But that dynamic worked because Ford was eager to find his own replacement. He had long admitted that it was not his dream to be CEO of his great-grandfather’s company; he would have been happy overseeing something like the Detroit Lions or something dealing with visions for the future of transportation and megacities.
Musk may be unable to let go of the reins as easily. His tendency toward being what he calls a “nano-manager” may bless Tesla with a heroic glow that investors like, but inside the company, workers and managers say his direct involvement is often problematic.
“If he’s sleeping at the plant, that’s actually a bad thing,” says one former manager who worked directly with Musk at Tesla’s Fremont, Calif., plant. “He says himself that he’s not a manufacturing guy. He’s an engineer, he’s an innovator. He puts the pressure on the management team, but he doesn’t really understand where the true bottlenecks are because most of them are not going to tell him where those bottlenecks are.”
Though Gerber sees Musk as fundamental to the company’s success, he concedes that Musk’s major weakness is in team building. “Like a lot of smart people, he doesn’t get certain realities and that certain things go certain ways … and he’s not really a team player,” Gerber says. “But if he had a better operator partner, he wouldn’t have those problems. Bringing in someone from the auto industry would be a very smart, pragmatic move.”
Navigant’s Abuelsamid says Musk’s need to maintain control is part of why he hasn’t built a long-term team around himself. “His inability to delegate frustrates the employees he brings in to help with certain areas of the business,” he says. “Musk makes noise about wanting to learn from people who have expertise in different parts of the organization, but the reality is that he either decides ‘you’re wrong about this and we’re going to do it my way,’ or they gloss it over and it doesn’t get addressed until there’s a crisis.”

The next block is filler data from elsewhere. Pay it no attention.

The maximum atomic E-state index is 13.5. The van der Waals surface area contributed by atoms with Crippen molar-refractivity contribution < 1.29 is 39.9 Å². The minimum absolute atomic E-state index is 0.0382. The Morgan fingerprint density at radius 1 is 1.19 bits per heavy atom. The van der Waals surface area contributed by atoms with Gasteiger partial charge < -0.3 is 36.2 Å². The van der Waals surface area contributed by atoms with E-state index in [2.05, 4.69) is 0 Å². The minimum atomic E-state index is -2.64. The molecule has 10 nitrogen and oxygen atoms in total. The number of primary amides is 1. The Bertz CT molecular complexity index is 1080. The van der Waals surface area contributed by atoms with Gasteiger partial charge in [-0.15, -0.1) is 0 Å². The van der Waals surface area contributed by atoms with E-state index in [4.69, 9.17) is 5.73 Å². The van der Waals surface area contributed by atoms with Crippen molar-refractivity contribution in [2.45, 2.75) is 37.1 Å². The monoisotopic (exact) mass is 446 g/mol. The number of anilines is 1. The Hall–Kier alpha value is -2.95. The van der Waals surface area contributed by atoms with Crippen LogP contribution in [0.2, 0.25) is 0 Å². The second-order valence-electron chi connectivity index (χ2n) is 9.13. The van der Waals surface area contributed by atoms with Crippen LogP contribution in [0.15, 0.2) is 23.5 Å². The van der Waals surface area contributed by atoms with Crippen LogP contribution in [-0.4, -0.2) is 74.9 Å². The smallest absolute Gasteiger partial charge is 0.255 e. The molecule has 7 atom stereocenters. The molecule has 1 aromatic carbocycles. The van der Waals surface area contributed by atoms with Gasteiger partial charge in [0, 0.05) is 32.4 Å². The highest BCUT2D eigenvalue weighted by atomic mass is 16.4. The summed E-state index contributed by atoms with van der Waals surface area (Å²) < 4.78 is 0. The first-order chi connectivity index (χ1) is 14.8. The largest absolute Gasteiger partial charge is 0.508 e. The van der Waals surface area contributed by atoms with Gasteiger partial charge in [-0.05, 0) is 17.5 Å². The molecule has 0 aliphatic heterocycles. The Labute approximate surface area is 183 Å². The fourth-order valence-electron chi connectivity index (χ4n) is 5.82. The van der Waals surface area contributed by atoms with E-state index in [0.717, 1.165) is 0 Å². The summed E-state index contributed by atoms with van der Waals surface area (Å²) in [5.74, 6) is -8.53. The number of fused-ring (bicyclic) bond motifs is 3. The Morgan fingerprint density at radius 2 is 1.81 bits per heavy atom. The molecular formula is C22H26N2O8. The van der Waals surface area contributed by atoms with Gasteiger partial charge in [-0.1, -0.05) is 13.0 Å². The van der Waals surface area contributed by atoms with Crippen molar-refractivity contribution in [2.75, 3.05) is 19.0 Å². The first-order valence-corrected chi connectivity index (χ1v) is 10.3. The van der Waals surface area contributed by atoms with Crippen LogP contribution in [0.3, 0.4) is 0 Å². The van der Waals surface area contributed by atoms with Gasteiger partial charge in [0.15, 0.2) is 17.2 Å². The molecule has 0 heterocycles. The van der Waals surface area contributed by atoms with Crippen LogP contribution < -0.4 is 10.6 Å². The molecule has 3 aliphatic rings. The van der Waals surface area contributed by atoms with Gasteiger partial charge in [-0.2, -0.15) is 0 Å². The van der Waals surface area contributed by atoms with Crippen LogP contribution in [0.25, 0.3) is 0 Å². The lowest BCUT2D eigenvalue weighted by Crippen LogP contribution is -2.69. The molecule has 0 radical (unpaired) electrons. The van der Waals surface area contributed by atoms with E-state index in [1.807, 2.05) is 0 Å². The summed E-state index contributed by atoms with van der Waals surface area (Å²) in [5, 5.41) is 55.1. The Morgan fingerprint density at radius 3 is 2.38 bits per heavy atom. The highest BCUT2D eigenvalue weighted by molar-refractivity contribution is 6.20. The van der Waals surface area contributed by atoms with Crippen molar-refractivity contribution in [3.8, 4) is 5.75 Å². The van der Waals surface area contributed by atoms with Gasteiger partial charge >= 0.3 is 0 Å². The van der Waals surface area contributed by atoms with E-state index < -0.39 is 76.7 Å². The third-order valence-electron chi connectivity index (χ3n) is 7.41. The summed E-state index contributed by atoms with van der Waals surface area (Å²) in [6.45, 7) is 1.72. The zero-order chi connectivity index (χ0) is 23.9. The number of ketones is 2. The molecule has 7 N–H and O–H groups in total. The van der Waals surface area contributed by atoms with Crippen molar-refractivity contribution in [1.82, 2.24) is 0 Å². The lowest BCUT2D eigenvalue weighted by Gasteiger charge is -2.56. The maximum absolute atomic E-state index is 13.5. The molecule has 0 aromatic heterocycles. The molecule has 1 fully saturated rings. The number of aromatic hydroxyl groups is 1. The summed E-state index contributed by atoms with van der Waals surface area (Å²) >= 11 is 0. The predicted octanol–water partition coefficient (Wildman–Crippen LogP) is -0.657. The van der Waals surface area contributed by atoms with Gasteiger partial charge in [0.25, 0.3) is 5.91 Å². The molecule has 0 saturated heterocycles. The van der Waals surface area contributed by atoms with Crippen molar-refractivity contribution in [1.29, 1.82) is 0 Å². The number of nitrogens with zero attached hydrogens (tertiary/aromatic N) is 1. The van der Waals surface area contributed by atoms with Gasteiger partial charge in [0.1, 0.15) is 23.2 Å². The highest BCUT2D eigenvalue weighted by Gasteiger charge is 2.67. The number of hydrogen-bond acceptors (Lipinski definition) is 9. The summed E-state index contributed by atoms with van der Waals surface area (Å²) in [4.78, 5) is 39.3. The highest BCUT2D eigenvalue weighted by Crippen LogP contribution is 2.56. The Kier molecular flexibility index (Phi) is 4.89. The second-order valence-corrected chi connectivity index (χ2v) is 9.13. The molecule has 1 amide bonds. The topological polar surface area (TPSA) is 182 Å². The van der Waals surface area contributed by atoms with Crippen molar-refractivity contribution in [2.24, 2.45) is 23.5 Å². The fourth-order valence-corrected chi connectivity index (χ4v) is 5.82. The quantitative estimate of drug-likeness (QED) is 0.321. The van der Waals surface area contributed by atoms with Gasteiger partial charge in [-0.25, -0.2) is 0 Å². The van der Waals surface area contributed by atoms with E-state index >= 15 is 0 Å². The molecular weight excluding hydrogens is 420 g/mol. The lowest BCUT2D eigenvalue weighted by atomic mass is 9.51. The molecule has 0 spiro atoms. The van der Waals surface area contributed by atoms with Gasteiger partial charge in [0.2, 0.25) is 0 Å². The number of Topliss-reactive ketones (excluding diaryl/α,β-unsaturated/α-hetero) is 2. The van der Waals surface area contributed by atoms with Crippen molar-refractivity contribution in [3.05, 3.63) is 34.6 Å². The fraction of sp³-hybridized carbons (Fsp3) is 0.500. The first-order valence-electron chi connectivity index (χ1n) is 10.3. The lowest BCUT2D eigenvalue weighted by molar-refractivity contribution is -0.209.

As a result, Abuelsamid says, “they have an extremely high turnover rate in all parts of the organization. There have been relatively few high-ranking people at Tesla who have been there for an extended period.”
The challenge, Abuelsamid says, is in balancing the organization’s need to become independent of Musk’s control and build a more balanced culture and in keeping investors happy by maintaining his leadership over the strategic direction of the company. “If he could be chairman and chief visionary officer, investors would know the guiding principle of the company is still there while allowing the operational culture to break free. But I don’t know if he has it in him to give up that kind of control, so I’m not sure that’s actually a workable plan.”
Meanwhile, vocal Tesla critic and short seller Jim Chanos is unconvinced that Tesla’s operations can be made profitable, no matter who is at the helm. A new CEO wouldn’t be able to fix the underlying economics of the business, and Tesla will be dependent on raising money through the capital markets.
“Tesla has been able to defy their unsustainable economics because of Musk’s access to capital markets,” he said. “In any environment other than dot-com Bubble 2.0, this company probably would have been dead and buried a couple of years ago.”
Neither Musk nor a new CEO will be able to withstand a cyclical downturn in financing, Chanos said.
“The fact that Musk has been able to access billions and billions of dollars to finance his vision is as much about the market environment as it is him,” he said. It almost doesn’t matter if Musk stays or goes; it’s all about the capital markets, he said. “I think that’s what investors are underestimating.”
You can reach Edward Niedermeyer at firstname.lastname@example.org.